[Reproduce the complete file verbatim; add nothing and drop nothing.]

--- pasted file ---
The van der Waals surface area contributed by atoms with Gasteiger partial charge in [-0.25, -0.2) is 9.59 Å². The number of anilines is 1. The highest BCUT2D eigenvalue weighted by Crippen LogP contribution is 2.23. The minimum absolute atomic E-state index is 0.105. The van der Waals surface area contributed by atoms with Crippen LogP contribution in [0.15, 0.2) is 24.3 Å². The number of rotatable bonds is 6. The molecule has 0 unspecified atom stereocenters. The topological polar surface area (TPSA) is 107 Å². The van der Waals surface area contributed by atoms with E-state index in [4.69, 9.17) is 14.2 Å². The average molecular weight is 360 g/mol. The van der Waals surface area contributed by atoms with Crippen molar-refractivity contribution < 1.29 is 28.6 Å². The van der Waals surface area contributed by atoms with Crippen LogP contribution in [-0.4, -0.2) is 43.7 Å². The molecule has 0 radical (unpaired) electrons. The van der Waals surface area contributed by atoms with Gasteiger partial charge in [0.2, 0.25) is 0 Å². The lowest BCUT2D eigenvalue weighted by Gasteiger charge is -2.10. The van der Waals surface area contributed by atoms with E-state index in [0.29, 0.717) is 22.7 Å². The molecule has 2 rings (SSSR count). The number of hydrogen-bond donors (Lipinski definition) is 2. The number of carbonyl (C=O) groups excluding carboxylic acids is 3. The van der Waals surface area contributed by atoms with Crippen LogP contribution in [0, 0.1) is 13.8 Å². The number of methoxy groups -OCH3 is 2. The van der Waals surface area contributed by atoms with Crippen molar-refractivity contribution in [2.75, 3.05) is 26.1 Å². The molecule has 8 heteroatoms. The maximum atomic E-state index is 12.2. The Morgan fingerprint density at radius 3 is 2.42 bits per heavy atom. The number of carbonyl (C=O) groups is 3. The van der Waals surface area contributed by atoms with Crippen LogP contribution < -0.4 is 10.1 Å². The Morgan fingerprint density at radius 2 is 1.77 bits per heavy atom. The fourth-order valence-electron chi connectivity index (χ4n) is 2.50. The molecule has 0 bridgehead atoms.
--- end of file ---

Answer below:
The van der Waals surface area contributed by atoms with Gasteiger partial charge in [-0.25, -0.2) is 9.59 Å². The number of anilines is 1. The highest BCUT2D eigenvalue weighted by Crippen LogP contribution is 2.23. The minimum absolute atomic E-state index is 0.105. The van der Waals surface area contributed by atoms with Crippen LogP contribution in [0.15, 0.2) is 24.3 Å². The number of rotatable bonds is 6. The molecule has 0 unspecified atom stereocenters. The topological polar surface area (TPSA) is 107 Å². The van der Waals surface area contributed by atoms with E-state index in [4.69, 9.17) is 14.2 Å². The average molecular weight is 360 g/mol. The van der Waals surface area contributed by atoms with Crippen molar-refractivity contribution < 1.29 is 28.6 Å². The van der Waals surface area contributed by atoms with Crippen LogP contribution in [-0.4, -0.2) is 43.7 Å². The molecule has 0 radical (unpaired) electrons. The van der Waals surface area contributed by atoms with Gasteiger partial charge in [0.2, 0.25) is 0 Å². The lowest BCUT2D eigenvalue weighted by Gasteiger charge is -2.10. The van der Waals surface area contributed by atoms with E-state index in [0.29, 0.717) is 22.7 Å². The molecule has 2 rings (SSSR count). The number of hydrogen-bond donors (Lipinski definition) is 2. The number of carbonyl (C=O) groups excluding carboxylic acids is 3. The van der Waals surface area contributed by atoms with Crippen LogP contribution in [0, 0.1) is 13.8 Å². The number of methoxy groups -OCH3 is 2. The van der Waals surface area contributed by atoms with Crippen molar-refractivity contribution in [2.75, 3.05) is 26.1 Å². The molecule has 8 heteroatoms. The maximum atomic E-state index is 12.2. The Morgan fingerprint density at radius 3 is 2.42 bits per heavy atom. The number of carbonyl (C=O) groups is 3. The van der Waals surface area contributed by atoms with Crippen LogP contribution < -0.4 is 10.1 Å². The Morgan fingerprint density at radius 2 is 1.77 bits per heavy atom. The fourth-order valence-electron chi connectivity index (χ4n) is 2.50. The molecule has 0 bridgehead atoms.